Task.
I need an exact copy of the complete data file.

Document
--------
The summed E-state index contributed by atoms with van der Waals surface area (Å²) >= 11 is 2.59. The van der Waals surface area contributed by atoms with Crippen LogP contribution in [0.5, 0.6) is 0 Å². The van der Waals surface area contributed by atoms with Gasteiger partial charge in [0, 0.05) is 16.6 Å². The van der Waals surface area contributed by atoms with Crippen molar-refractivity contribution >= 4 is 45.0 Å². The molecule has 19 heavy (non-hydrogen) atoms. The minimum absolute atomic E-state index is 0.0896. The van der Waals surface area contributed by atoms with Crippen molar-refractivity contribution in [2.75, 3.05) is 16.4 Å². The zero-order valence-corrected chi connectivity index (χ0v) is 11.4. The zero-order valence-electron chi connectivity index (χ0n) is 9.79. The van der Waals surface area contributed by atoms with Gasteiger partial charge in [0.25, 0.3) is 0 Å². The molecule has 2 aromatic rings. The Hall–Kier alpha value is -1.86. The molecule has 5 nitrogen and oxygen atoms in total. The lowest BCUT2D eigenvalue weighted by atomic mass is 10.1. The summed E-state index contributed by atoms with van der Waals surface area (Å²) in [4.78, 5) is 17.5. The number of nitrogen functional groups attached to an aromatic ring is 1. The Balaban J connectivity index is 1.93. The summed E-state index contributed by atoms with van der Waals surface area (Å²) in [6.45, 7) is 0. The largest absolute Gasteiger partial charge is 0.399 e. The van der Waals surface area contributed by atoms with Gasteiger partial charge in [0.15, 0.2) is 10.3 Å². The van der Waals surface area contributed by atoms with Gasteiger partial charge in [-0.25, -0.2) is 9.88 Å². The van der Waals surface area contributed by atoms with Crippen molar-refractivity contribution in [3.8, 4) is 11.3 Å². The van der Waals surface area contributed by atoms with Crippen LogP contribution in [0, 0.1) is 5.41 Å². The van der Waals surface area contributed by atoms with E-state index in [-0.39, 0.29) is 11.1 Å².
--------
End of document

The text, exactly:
The summed E-state index contributed by atoms with van der Waals surface area (Å²) >= 11 is 2.59. The van der Waals surface area contributed by atoms with Crippen LogP contribution in [0.5, 0.6) is 0 Å². The van der Waals surface area contributed by atoms with Gasteiger partial charge in [0, 0.05) is 16.6 Å². The van der Waals surface area contributed by atoms with Crippen molar-refractivity contribution >= 4 is 45.0 Å². The molecule has 19 heavy (non-hydrogen) atoms. The minimum absolute atomic E-state index is 0.0896. The van der Waals surface area contributed by atoms with Crippen molar-refractivity contribution in [2.75, 3.05) is 16.4 Å². The zero-order valence-corrected chi connectivity index (χ0v) is 11.4. The zero-order valence-electron chi connectivity index (χ0n) is 9.79. The van der Waals surface area contributed by atoms with Gasteiger partial charge in [0.25, 0.3) is 0 Å². The molecule has 2 aromatic rings. The Hall–Kier alpha value is -1.86. The molecule has 5 nitrogen and oxygen atoms in total. The lowest BCUT2D eigenvalue weighted by atomic mass is 10.1. The summed E-state index contributed by atoms with van der Waals surface area (Å²) in [4.78, 5) is 17.5. The number of nitrogen functional groups attached to an aromatic ring is 1. The Balaban J connectivity index is 1.93. The summed E-state index contributed by atoms with van der Waals surface area (Å²) in [6.45, 7) is 0. The largest absolute Gasteiger partial charge is 0.399 e. The van der Waals surface area contributed by atoms with Gasteiger partial charge in [0.15, 0.2) is 10.3 Å². The van der Waals surface area contributed by atoms with Gasteiger partial charge in [-0.25, -0.2) is 9.88 Å². The van der Waals surface area contributed by atoms with Crippen molar-refractivity contribution in [3.8, 4) is 11.3 Å². The van der Waals surface area contributed by atoms with Crippen LogP contribution in [0, 0.1) is 5.41 Å². The van der Waals surface area contributed by atoms with E-state index in [-0.39, 0.29) is 11.1 Å².